It’s that time of year. College acceptance letters are beginning to arrive and your child will soon be heading on a new journey. All you can think about is how much you will miss them and if they are truly ready to be on their own. But first, they must choose a school, and choosing the right one will be a challenge for the entire family. It doesn’t help that the complete college preparation and selection process nowadays is beyond overwhelming for both parents and students. There are so many schools to choose from, so many scholarships and programs to consider, SAT/ACT scores, extra-curricular activities, on and on and on, and I will say, not every school is for every student, as with most situations in life.
Our daughter started college last fall and we are blessed that everything is going well so far. She just headed back to school from winter break and was excited to return (a very good sign).
We visited several schools throughout the selection process and learned many lessons along the way, here are a few of them:
So many schools, so little time. Make sure your child has done research and has an idea of what they are looking for and then as a family, decide which ones are on the short list. Sometimes there are so many schools to visit, we as parents may try to cram in as many in one visit as possible. Please do not make this mistake. There is usually a lot of driving involved between schools. Additionally, visits can sometimes seem overwhelming with information overload. At times, our daughter preferred to skip the information session and just tour the grounds (after a while, most of these sessions all start to sound similar). Also, if you visit too many schools on one trip, you may risk your child being exhausted by the end and not really showing interest in the final few (this happened to us as well). And if you live in the south, make sure your child visits schools up north during the winter months, as the extreme temperature changes will be eye openers for some!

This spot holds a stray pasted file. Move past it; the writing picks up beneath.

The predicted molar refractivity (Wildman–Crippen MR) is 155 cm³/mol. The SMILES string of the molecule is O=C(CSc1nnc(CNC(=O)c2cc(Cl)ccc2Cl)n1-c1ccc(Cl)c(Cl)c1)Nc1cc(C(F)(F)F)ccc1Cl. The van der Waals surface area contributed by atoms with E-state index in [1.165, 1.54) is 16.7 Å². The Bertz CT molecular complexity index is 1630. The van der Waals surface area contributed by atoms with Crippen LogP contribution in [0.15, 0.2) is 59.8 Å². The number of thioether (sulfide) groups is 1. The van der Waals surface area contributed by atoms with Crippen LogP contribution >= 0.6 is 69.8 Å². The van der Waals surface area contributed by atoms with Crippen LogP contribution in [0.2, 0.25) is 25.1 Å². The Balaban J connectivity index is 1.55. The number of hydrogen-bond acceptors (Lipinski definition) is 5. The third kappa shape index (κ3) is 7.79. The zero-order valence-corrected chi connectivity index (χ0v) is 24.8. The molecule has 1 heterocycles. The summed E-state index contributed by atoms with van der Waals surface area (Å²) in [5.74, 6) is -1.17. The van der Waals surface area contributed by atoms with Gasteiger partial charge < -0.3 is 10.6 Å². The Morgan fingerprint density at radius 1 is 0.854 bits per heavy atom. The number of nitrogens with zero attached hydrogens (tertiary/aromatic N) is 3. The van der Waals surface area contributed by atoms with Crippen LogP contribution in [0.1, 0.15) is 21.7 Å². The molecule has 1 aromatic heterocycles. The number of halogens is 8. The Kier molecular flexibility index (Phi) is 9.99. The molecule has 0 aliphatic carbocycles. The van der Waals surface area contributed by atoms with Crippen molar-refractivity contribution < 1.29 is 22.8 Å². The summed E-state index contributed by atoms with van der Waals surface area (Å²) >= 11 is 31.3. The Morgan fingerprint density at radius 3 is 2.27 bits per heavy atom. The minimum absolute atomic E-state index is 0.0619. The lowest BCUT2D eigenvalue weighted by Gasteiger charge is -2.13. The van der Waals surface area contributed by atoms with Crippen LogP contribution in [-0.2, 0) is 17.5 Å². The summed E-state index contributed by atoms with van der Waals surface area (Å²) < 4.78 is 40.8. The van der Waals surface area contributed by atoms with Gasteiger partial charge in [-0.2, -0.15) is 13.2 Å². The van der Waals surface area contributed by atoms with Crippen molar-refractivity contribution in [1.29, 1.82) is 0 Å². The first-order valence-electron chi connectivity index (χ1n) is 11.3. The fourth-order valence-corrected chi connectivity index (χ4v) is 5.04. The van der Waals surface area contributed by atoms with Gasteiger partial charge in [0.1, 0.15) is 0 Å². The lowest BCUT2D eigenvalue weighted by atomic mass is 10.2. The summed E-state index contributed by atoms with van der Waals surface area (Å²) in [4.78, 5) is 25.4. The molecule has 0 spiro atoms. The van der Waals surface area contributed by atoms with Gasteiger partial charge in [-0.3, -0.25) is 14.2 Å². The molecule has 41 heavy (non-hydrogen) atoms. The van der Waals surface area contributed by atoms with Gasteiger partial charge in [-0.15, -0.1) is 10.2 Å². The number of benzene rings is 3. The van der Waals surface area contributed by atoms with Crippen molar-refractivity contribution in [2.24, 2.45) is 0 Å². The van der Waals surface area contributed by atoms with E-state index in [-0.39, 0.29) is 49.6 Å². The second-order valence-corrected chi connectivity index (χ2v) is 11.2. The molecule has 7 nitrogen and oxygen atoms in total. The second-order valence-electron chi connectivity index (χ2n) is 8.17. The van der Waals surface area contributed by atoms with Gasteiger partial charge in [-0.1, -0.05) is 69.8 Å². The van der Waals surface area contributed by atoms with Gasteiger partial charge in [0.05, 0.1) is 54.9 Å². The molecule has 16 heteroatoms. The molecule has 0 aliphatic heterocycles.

Just because you will be visiting college campuses does not mean you cannot have fun (a day trip to Disneyland was a must on our UCLA and USC trip). Visits are comprised of more than just information sessions and campus tours. Our daughter and a friend from high school were on the same trip and they met up with some students from the university that had previously attended their high school. This provided a great opportunity for them to visit dorm rooms and get a perspective from current students. Get to know the town, this may be your child’s home for the next 4 years. Where are the nearest restaurants, shopping centers, movie theatres, etc. Do a bit of sightseeing if time permits. There will be something captivating about each school, even those that will eventually get eliminated as choices.
Talk. A lot.
In the evenings, usually while we were having dinner or settling in for the night, we would ask our daughter how the day went and if the school met her expectations. Many times, schools that she was excited about were quickly dropped off the list and vice-versa. But let your child express their thoughts and feelings and only provide advice as needed. After all, this is (mainly) their decision.
I hope you enjoy your college road trips when the time comes. I would love to hear how they went…